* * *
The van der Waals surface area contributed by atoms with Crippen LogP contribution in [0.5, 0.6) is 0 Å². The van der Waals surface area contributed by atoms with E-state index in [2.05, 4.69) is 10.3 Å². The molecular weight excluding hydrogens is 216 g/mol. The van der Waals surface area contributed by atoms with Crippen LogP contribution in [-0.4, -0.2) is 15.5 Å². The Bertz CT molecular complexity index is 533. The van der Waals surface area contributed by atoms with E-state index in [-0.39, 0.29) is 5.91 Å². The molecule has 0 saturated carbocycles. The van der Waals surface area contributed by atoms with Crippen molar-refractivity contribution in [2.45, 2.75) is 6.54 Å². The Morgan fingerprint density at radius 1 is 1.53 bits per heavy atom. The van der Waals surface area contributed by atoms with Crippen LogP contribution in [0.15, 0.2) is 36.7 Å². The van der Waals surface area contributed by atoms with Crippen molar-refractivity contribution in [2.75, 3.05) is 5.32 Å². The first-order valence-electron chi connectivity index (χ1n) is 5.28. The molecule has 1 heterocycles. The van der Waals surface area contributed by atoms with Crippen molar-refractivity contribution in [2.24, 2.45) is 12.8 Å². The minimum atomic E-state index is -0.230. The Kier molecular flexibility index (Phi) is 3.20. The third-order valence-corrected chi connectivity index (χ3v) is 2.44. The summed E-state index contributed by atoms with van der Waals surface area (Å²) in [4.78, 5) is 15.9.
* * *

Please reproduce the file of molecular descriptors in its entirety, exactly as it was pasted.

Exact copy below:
The van der Waals surface area contributed by atoms with Crippen LogP contribution in [0.5, 0.6) is 0 Å². The van der Waals surface area contributed by atoms with E-state index in [2.05, 4.69) is 10.3 Å². The molecular weight excluding hydrogens is 216 g/mol. The van der Waals surface area contributed by atoms with Crippen LogP contribution in [-0.4, -0.2) is 15.5 Å². The Bertz CT molecular complexity index is 533. The van der Waals surface area contributed by atoms with E-state index in [-0.39, 0.29) is 5.91 Å². The molecule has 0 saturated carbocycles. The van der Waals surface area contributed by atoms with Crippen molar-refractivity contribution in [2.45, 2.75) is 6.54 Å². The Morgan fingerprint density at radius 1 is 1.53 bits per heavy atom. The van der Waals surface area contributed by atoms with Crippen LogP contribution in [0.15, 0.2) is 36.7 Å². The van der Waals surface area contributed by atoms with Crippen molar-refractivity contribution in [2.75, 3.05) is 5.32 Å². The first-order valence-electron chi connectivity index (χ1n) is 5.28. The molecule has 1 heterocycles. The van der Waals surface area contributed by atoms with Crippen molar-refractivity contribution in [2.24, 2.45) is 12.8 Å². The minimum atomic E-state index is -0.230. The Kier molecular flexibility index (Phi) is 3.20. The third-order valence-corrected chi connectivity index (χ3v) is 2.44. The summed E-state index contributed by atoms with van der Waals surface area (Å²) in [4.78, 5) is 15.9.